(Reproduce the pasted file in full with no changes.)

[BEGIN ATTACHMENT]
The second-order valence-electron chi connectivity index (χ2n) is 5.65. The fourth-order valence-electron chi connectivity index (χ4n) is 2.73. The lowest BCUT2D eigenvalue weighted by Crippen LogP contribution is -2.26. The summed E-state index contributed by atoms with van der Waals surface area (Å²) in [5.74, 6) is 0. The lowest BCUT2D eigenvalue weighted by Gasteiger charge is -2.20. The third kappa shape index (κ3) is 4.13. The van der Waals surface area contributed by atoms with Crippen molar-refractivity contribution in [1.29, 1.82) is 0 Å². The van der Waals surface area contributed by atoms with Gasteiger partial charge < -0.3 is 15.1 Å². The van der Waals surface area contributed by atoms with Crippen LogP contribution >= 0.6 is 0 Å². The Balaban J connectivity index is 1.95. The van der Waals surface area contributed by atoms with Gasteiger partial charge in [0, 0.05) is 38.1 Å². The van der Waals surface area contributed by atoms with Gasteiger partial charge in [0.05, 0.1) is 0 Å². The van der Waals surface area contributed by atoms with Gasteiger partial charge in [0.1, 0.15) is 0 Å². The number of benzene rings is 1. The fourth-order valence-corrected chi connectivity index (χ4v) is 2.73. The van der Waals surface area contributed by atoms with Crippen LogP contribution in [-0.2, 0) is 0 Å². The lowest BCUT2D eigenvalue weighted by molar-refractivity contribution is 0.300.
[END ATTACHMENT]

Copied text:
The second-order valence-electron chi connectivity index (χ2n) is 5.65. The fourth-order valence-electron chi connectivity index (χ4n) is 2.73. The lowest BCUT2D eigenvalue weighted by Crippen LogP contribution is -2.26. The summed E-state index contributed by atoms with van der Waals surface area (Å²) in [5.74, 6) is 0. The lowest BCUT2D eigenvalue weighted by Gasteiger charge is -2.20. The third kappa shape index (κ3) is 4.13. The van der Waals surface area contributed by atoms with Crippen molar-refractivity contribution in [1.29, 1.82) is 0 Å². The van der Waals surface area contributed by atoms with Gasteiger partial charge < -0.3 is 15.1 Å². The van der Waals surface area contributed by atoms with Crippen LogP contribution >= 0.6 is 0 Å². The Balaban J connectivity index is 1.95. The van der Waals surface area contributed by atoms with Gasteiger partial charge in [0, 0.05) is 38.1 Å². The van der Waals surface area contributed by atoms with Gasteiger partial charge in [0.05, 0.1) is 0 Å². The van der Waals surface area contributed by atoms with Gasteiger partial charge in [0.1, 0.15) is 0 Å². The number of benzene rings is 1. The fourth-order valence-corrected chi connectivity index (χ4v) is 2.73. The van der Waals surface area contributed by atoms with Crippen LogP contribution in [-0.2, 0) is 0 Å². The lowest BCUT2D eigenvalue weighted by molar-refractivity contribution is 0.300.